Wednesday, March 05, 2008

The "South" in South Africa

To write about South Africa without mention of oppression would be the equivalent of describing West Hollywood sans commentary on the abundance of donut shops, dry cleaners, and women who have taken an affinity to wearing ugg boots with tank tops. Simply put, there's just no way to talk about Cape Town without going there, at least without doing it any justice, thus I wanted to let my thoughts marinate before attempting to share. Especially since I just read about this.

I first want to take you back to post 9/11 Manhattan -- for a brief moment. It was early 2002. I was walking around the Ground Zero area, taking note of the still ashen building fronts, the dead flowers that hung from the fences like decayed stockings, and the smell of charred catastrophe that would linger in the back of my nose for years to come. I had stopped at a Mr. Frosty truck, hoping to drown my sadness in a Choco Taco when I noticed a street vendor with a selection of 9/11 neck ties that depicted various artistic replications of the burning towers (one even showed people jumping). There were a mass of vendors surrounding the WTC footprint, which sadly came as no surprise after having seen Celine Dion's face all up and down the Via Dolorosa on my first trip to Jerusalem in 1998 (if the path Jesus took with his cross can be filled with watercolor posters and Titanic replicas, I suppose the international line of decency had already been blurred). But these ties said it all -- capitalism at its apex. Ironically, the very essence of our ethnocentric culture the terrorists were attacking.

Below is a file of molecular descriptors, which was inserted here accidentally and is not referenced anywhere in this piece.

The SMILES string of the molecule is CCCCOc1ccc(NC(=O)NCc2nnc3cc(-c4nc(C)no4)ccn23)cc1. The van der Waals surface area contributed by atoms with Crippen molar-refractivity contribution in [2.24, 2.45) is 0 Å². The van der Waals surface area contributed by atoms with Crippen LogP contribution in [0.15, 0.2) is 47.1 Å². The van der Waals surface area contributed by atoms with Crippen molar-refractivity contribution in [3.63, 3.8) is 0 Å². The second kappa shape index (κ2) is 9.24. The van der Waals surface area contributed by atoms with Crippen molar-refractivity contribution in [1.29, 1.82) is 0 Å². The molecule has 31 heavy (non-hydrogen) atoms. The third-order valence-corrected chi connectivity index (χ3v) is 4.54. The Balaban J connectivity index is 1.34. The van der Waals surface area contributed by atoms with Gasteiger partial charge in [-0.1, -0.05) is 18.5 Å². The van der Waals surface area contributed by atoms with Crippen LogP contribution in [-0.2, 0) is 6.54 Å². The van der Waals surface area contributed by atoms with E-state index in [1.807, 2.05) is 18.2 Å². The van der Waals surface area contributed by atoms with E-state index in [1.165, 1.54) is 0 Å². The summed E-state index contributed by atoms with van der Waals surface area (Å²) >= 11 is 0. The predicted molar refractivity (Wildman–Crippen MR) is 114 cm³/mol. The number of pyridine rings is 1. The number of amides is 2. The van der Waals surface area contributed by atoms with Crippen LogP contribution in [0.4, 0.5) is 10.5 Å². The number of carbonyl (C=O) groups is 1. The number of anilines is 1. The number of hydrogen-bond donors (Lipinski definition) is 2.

I felt a similar tremor when I saw this magnet hanging next to a porcelain replica of the South African flag in a tourist shop on the waterfront.

The abhorrence might not be as apparent as the burning bodies on the 9/11-wear, but the idea of a township magnet is equally as distasteful. At least in my opinion. I'm all about the kitschy bric-a-brac when I travel but I certainly wouldn't want the barbed wire of Auschwitz holding up my grocery list, or in this case, a colorful representation of racism and poverty at its worst.

I'm taking the liberty of assuming that most of you know a fair amount about apartheid, so I won't delve into too much of a description. In a nutshell, it was a government passed form of segregation that, beginning in 1948, forced millions of South African non-whites out of their homes and into sections of undesirable land termed "homelands" or "townships." These poor, rural territories were/are home to 70 percent of the population, yet combined only account for less than 13 percent of South Africa's land mass. The townships mostly consist of tin shacks, yes some of them multi colored, and only a portion have such luxuries as running water and power.